A four-phase clock, even with delay 24 to prevent D/C offset, still incurs data dependency on the reference voltage supplies. The data dependency, or dependency on the value of the digital data (Y=1 or Y=-1) causes significant problems on the reference voltage supply. Those problems primarily exist as Vref modulation. Modulation of Vref by an ac component near the higher end in which the quantatization noise exists (i.e., fs /2) will cause a delta-sigma modulator to modulate the quantatization noise back to passband (i.e., near dc). For example, if Vin is exactly at the middle of the peak-to-peak range, then the duty cycle of digital value Y is 50%, which means that the ac component upon Vref will be near fs /2. It is therefore important to minimize data dependent loading on Vref so as to help eliminate the problems of imputed inband noise upon the modulator. The problems of having ac components on the Vref voltage supplies is fairly well documented and generally described in an article to S. Harris, "How to Achieve Optimum Performance from Delta-Sigma A/D and D/A Converters", J. Audio Eng. Soc., Vol. 41, No. 10 (October 1993), pp. 782-790 (herein incorporated by reference).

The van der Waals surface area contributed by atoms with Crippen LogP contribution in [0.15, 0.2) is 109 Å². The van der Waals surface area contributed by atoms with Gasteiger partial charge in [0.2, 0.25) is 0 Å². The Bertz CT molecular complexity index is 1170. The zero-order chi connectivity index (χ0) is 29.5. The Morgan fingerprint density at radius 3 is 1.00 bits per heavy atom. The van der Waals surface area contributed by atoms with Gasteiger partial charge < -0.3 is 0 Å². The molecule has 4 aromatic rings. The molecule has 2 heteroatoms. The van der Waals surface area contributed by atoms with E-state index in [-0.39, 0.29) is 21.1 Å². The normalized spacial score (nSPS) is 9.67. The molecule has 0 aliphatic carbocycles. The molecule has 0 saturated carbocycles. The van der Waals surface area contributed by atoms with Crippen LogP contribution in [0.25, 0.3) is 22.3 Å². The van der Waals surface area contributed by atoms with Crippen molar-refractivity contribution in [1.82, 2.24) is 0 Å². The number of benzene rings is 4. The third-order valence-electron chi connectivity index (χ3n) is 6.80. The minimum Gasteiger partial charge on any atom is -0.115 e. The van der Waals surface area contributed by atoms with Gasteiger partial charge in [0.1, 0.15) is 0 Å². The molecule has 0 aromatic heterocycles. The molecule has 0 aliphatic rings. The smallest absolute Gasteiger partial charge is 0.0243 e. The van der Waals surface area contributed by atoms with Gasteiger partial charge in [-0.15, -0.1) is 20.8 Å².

Attempts to remove data dependent loading from the reference voltage supplies have for the most part been unsuccessful. FIG. 5 illustrates another sequence of four-phase clocks which employs two overlaps. Overlap 26 is represented as an overlap between φ1D and φ2, whereas overlap 28 is represented as an overlap between φ1 and φ2D. The four-phase clocking scheme of FIG. 5, and the necessity for both overlaps 26 and 28 are taught in Japanese Patent No. 64-49311 (herein incorporated by reference). Overlap 26, while solving many problems still retains the aforesaid data dependency problem. When Y=-1 (Y bar), the charge across switched capacitor Crp at overlap 26 is equal to (Vref +-+Vof)×Crp. Conversely, when Y=1 (Y), the charge across switched capacitor Crp at overlap 26 equals (Vref +-Vof) ×Crp. The data dependent charge, and the effect of offset voltages upon the reference voltage, occurs during overlap 26.